Statistics on the working-age population and labour force
The working-age population is a central concept in labour statistics. Changes in the size of the working-age population (usually defined as persons ages 15 and over) can impact significantly the labour market and the economy. A growing working-age population provides opportunities for economic growth while at the same time creating challenges for job creation and integration of new labour market entrants. By contrast, a shrinking working-age population can create challenges for economic growth, competitiveness, population dependency, etc.
Not everyone that is part of the working-age population, however, is actively engaged in the labour market. Some have jobs, others are seeking jobs, yet others are discouraged, engaged solely in other activities, or not interested in the labour market. Statistics are required to enable us to understand how people are relating to the labour market and how this changes over time. These statistics require clear definitions to ensure consistency and clarity of measurement, reporting and interpretation. As defined in international standards (19th ICLS, 2013), the labour force captures those persons of working age who are actively engaged in the labour market. It is the sum of persons employed and the unemployed. Together these two groups of the working-age population represent the supply of labour for the production of goods and services in exchange for remuneration existing in a country at a given point in time.
Key indicators to monitor the working age population and labour force include the employment-to population-ratio, labour force participation rate, as well as age dependency ratios. These are essential headline indicators of the labour market that need to be complemented with additional indicators, such as measures of labour underutilization for monitoring and to inform policy.
Table of Contents
Education pays off, but you have to be patient
The educational level of the world’s labour force is increasing, but it is not always easy for highly educated workers to find jobs matching their expectations. This Spotlight on Work Statistics explores the advantages and disadvantages of having a tertiary degree in the labour market.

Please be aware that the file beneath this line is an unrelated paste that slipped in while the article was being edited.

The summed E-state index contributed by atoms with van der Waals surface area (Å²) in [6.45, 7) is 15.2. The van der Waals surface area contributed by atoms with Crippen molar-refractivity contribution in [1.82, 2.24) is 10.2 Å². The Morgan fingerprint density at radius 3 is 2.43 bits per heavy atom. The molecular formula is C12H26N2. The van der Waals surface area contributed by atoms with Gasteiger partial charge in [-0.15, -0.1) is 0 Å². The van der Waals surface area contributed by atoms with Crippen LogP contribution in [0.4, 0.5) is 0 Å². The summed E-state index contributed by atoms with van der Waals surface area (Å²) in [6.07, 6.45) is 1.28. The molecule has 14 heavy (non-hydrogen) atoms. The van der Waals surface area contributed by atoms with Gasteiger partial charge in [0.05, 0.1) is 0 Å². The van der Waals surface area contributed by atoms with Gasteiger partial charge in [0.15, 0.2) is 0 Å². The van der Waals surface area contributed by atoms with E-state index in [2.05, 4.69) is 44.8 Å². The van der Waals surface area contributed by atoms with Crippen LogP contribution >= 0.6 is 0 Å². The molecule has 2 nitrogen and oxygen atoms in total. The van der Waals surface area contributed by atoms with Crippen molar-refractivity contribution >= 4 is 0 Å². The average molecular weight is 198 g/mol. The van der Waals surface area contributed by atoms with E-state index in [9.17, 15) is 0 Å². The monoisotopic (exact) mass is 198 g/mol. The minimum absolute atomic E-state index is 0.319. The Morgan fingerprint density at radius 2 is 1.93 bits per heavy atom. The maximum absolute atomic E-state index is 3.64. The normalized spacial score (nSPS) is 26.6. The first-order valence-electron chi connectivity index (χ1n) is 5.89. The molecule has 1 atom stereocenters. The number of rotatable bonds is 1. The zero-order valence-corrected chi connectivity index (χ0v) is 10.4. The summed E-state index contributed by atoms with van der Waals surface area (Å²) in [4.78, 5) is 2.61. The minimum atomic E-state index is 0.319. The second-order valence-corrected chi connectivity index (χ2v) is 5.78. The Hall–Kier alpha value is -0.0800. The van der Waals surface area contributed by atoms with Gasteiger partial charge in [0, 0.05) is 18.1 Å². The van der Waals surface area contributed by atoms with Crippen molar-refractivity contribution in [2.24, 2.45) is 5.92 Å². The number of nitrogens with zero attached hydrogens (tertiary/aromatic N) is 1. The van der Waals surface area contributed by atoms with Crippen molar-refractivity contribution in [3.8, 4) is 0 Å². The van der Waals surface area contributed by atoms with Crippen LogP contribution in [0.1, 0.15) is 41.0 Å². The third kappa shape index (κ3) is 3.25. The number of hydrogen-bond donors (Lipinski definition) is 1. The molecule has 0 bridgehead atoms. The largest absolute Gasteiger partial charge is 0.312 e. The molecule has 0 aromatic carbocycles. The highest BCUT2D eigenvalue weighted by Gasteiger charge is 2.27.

Decent Work Indicators - Guidelines for producers and users of statistical and legal framework indicators
Decent work is central to sustainable poverty reduction and is a means for achieving equitable, inclusive and sustainable development. The ILO Declaration on Social Justice for a Fair Globalization recommends the establishment of appropriate indicators to monitor the progress made in the implementation of the ILO Decent Work Agenda. The ILO is supporting member States through technical assistance and capacity building at national, sub-regional and regional levels in this regard.
Resolution concerning statistics of work, employment and labour underutilization
Adopted by the 19th ICLS (2013), this resolution sets standards for work statistics to guide countries in updating and integrating their existing statistical programmes in this field. It defines the statistical concept of work for reference purposes and provides operational concepts, definitions and guidelines for: (a) distinct subsets of work activities, referred to as forms of work; (b) related classifications of the population according to their labour force status and main form of work; (c) measures of labour underutilization.
Sources and Methods Volume 3B: Labour force surveys (2011) – Source of statistics of the labour force and its components
This volume presents national methodological descriptions of statistics of employment, unemployment, underemployment, hours of work and other indicators derived from labour force and household surveys, disseminated on ILOSTAT. It is a revised and updated version of the third edition issued in 2004, and contains descriptions for 160 countries and territories and 169 surveys.
Measuring the Economically Active in Population Censuses: A Handbook
The Handbook (2010) provides guidance on the measurement of economic characteristics in population censuses, based on relevant experiences of countries, with a particular focus on the questions used and the requirements for processing of responses. The Handbook is intended to provide census planners with a variety of approaches to assess the questions and methods of collecting economic characteristics used in their national census, as they evaluate the performance in the past decade and plan for the 2010 round of censuses (2005-2014).
Sources and Methods Volume 5: Population censuses (2004) – Total and economically active population, employment and unemployment
This volume is an updated version of the second edition issued in 1996 which presented national methodological descriptions of population censuses carried out during the period 1989-94 in 115 countries, areas and territories. The first edition issued in 1990 covered the period 1945-89.